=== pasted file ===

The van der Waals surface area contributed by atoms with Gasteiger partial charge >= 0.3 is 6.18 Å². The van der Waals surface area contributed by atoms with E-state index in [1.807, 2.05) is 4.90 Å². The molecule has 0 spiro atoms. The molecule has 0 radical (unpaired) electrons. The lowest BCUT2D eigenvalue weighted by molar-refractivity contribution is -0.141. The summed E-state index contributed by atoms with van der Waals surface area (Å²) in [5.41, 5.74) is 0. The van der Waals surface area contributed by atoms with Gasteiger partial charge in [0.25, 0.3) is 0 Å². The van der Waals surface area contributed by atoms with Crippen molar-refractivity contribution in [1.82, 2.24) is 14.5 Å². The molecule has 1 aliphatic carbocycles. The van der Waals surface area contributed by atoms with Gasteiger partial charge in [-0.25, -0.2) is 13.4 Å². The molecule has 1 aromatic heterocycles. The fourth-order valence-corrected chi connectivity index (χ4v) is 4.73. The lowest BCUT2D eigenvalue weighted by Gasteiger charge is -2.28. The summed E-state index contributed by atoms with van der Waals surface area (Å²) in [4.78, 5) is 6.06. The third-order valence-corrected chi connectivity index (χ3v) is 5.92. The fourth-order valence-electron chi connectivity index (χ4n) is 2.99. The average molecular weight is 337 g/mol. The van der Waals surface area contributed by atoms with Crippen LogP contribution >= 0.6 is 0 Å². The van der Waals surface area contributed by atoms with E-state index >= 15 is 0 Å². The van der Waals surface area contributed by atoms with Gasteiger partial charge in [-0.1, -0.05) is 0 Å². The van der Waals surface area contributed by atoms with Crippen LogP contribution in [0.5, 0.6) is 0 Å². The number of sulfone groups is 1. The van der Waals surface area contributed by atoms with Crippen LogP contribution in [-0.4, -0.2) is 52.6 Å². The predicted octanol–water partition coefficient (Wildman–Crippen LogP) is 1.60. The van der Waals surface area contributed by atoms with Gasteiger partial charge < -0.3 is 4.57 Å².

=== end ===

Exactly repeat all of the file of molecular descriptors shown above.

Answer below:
The van der Waals surface area contributed by atoms with Gasteiger partial charge >= 0.3 is 6.18 Å². The van der Waals surface area contributed by atoms with E-state index in [1.807, 2.05) is 4.90 Å². The molecule has 0 spiro atoms. The molecule has 0 radical (unpaired) electrons. The lowest BCUT2D eigenvalue weighted by molar-refractivity contribution is -0.141. The summed E-state index contributed by atoms with van der Waals surface area (Å²) in [5.41, 5.74) is 0. The van der Waals surface area contributed by atoms with Gasteiger partial charge in [0.25, 0.3) is 0 Å². The van der Waals surface area contributed by atoms with Crippen molar-refractivity contribution in [1.82, 2.24) is 14.5 Å². The molecule has 1 aliphatic carbocycles. The van der Waals surface area contributed by atoms with Gasteiger partial charge in [-0.25, -0.2) is 13.4 Å². The molecule has 1 aromatic heterocycles. The fourth-order valence-corrected chi connectivity index (χ4v) is 4.73. The lowest BCUT2D eigenvalue weighted by Gasteiger charge is -2.28. The summed E-state index contributed by atoms with van der Waals surface area (Å²) in [4.78, 5) is 6.06. The third-order valence-corrected chi connectivity index (χ3v) is 5.92. The fourth-order valence-electron chi connectivity index (χ4n) is 2.99. The average molecular weight is 337 g/mol. The van der Waals surface area contributed by atoms with Crippen LogP contribution >= 0.6 is 0 Å². The van der Waals surface area contributed by atoms with E-state index >= 15 is 0 Å². The van der Waals surface area contributed by atoms with Gasteiger partial charge in [-0.1, -0.05) is 0 Å². The van der Waals surface area contributed by atoms with Crippen LogP contribution in [0.5, 0.6) is 0 Å². The number of sulfone groups is 1. The van der Waals surface area contributed by atoms with Crippen LogP contribution in [-0.4, -0.2) is 52.6 Å². The predicted octanol–water partition coefficient (Wildman–Crippen LogP) is 1.60. The van der Waals surface area contributed by atoms with Gasteiger partial charge < -0.3 is 4.57 Å².